A pair of baboons nurture their child

A group of archaeologists have unearthed what they believe to be the fossilised remains of the earliest baboon ever discovered. A team from Wits University's Evolutionary Studies Institute discovered a partial skull of the monkey specimen at Malapa, in the Cradle of Humankind World Heritage Site in South Africa.

"Baboons are known to have co-existed with hominins at several fossil localities in East Africa and South Africa and they are sometimes even used as comparative models in human evolution," says Dr Christopher Gilbert, from Hunter College, CUNY, lead author of the study.

The skull was discovered at the same site as where an early hominin species, Australopithecus sediba, was found in 2010. Further excavations for the human ancestor were being carried out when the ancient baboon, which dates back more than two million years and has been dubbed Papio angusticeps, was found. The team says it is closely related to the modern-day baboon, Papio hamadryas, and "quite possibly" the earliest known member of the modern baboon's family.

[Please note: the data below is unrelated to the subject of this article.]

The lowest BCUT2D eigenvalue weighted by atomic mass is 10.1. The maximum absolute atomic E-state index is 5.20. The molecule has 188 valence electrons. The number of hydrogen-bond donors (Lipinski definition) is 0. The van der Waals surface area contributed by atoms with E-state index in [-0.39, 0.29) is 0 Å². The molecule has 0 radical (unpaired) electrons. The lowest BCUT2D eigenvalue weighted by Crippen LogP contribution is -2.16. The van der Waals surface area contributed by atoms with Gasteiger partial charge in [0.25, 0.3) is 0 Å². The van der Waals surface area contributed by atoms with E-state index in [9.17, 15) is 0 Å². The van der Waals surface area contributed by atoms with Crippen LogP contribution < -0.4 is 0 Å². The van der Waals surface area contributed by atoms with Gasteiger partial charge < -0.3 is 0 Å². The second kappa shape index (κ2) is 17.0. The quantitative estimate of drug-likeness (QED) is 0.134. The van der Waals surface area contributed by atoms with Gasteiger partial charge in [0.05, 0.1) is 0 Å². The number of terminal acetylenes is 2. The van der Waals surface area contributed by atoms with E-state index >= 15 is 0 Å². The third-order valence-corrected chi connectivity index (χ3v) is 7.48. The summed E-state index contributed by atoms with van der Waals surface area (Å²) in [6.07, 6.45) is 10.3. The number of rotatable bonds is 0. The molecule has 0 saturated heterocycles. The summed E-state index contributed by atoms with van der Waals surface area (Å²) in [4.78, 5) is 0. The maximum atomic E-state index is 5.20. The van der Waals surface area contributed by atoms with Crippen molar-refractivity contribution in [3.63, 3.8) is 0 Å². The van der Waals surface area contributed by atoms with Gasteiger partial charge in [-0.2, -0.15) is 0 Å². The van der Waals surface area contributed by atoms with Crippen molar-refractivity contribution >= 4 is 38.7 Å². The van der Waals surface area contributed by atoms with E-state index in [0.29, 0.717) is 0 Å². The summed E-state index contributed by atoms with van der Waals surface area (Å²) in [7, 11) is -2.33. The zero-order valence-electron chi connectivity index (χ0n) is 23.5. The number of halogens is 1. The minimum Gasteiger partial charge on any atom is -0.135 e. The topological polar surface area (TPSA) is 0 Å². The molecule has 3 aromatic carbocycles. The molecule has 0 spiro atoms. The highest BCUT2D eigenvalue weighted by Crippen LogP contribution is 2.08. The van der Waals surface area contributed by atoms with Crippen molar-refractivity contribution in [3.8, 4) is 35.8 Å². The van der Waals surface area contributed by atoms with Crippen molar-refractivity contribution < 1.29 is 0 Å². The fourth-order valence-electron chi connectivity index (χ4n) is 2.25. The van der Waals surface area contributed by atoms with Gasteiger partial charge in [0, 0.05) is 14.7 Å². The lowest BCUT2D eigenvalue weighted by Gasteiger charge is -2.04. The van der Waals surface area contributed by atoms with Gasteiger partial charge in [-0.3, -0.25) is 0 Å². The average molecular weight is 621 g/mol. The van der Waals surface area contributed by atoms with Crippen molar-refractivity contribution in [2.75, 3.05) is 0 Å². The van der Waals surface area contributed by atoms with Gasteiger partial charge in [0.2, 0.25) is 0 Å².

A comparison of morphology in UW 88-886 (left), P. angusticepts males (CO 100, center), and P. izodi males (TP 89-11-1, right). Wits University

Gilbert said: "According to molecular clock studies, baboons are estimated to have diverged from their closest relatives by 1.8 to 2.2 million years ago; however, until now, most fossil specimens known within this time range have been either too fragmentary to be definitive or too primitive to be confirmed as members of the living species.

"The specimen from Malapa and our current analyses help to confirm the suggestion of previous researchers that P. angusticeps may, in fact, be an early population of P. hamadryas."

The research, published in Plos One, adds that analysis of the new discovery revealed it has a similar anatomy to its modern day relative. "If you placed a number of P. angusticeps specimens into a modern osteology collection, I don't think you'd be able pick them out as any different from those of modern baboons from East and South Africa," said Gilbert.

Furthermore, the specimen could be key to help solve the evolutionary origins of the baboon, the researchers note.